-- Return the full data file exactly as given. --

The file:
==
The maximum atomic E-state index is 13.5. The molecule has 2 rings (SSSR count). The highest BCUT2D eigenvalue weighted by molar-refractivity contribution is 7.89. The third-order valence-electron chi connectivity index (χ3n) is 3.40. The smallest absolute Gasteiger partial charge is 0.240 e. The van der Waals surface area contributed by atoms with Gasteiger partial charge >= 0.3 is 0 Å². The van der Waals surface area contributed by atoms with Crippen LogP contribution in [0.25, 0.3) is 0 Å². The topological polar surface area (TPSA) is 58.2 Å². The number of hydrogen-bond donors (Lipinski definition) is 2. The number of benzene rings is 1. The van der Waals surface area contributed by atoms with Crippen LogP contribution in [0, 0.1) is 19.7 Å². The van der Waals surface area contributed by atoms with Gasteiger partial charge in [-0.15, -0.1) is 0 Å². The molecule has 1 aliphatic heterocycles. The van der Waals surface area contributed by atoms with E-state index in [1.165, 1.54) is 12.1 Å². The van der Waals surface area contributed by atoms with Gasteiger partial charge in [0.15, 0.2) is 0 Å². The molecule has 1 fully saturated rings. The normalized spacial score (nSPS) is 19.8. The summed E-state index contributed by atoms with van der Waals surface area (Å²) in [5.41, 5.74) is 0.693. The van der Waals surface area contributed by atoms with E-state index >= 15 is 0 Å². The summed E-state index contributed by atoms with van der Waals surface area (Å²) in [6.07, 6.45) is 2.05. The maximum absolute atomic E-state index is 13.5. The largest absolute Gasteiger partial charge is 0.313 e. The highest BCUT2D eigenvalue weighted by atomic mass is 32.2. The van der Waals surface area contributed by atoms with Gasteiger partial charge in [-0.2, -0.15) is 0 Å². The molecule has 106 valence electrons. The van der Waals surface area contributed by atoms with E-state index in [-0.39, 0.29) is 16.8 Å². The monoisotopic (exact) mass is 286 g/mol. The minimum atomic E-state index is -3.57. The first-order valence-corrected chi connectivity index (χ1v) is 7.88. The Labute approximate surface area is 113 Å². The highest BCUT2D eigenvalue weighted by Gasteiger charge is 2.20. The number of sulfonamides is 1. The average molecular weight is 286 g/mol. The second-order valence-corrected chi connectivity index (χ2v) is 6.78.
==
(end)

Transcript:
The maximum atomic E-state index is 13.5. The molecule has 2 rings (SSSR count). The highest BCUT2D eigenvalue weighted by molar-refractivity contribution is 7.89. The third-order valence-electron chi connectivity index (χ3n) is 3.40. The smallest absolute Gasteiger partial charge is 0.240 e. The van der Waals surface area contributed by atoms with Gasteiger partial charge >= 0.3 is 0 Å². The van der Waals surface area contributed by atoms with Crippen LogP contribution in [0.25, 0.3) is 0 Å². The topological polar surface area (TPSA) is 58.2 Å². The number of hydrogen-bond donors (Lipinski definition) is 2. The number of benzene rings is 1. The van der Waals surface area contributed by atoms with Crippen LogP contribution in [0, 0.1) is 19.7 Å². The van der Waals surface area contributed by atoms with Gasteiger partial charge in [-0.15, -0.1) is 0 Å². The molecule has 1 aliphatic heterocycles. The van der Waals surface area contributed by atoms with E-state index in [1.165, 1.54) is 12.1 Å². The van der Waals surface area contributed by atoms with Gasteiger partial charge in [0.15, 0.2) is 0 Å². The molecule has 1 fully saturated rings. The normalized spacial score (nSPS) is 19.8. The summed E-state index contributed by atoms with van der Waals surface area (Å²) in [5.41, 5.74) is 0.693. The van der Waals surface area contributed by atoms with E-state index >= 15 is 0 Å². The summed E-state index contributed by atoms with van der Waals surface area (Å²) in [6.07, 6.45) is 2.05. The maximum absolute atomic E-state index is 13.5. The largest absolute Gasteiger partial charge is 0.313 e. The highest BCUT2D eigenvalue weighted by atomic mass is 32.2. The van der Waals surface area contributed by atoms with Gasteiger partial charge in [-0.2, -0.15) is 0 Å². The molecule has 106 valence electrons. The van der Waals surface area contributed by atoms with E-state index in [-0.39, 0.29) is 16.8 Å². The monoisotopic (exact) mass is 286 g/mol. The minimum atomic E-state index is -3.57. The first-order valence-corrected chi connectivity index (χ1v) is 7.88. The Labute approximate surface area is 113 Å². The highest BCUT2D eigenvalue weighted by Gasteiger charge is 2.20. The number of sulfonamides is 1. The average molecular weight is 286 g/mol. The second-order valence-corrected chi connectivity index (χ2v) is 6.78.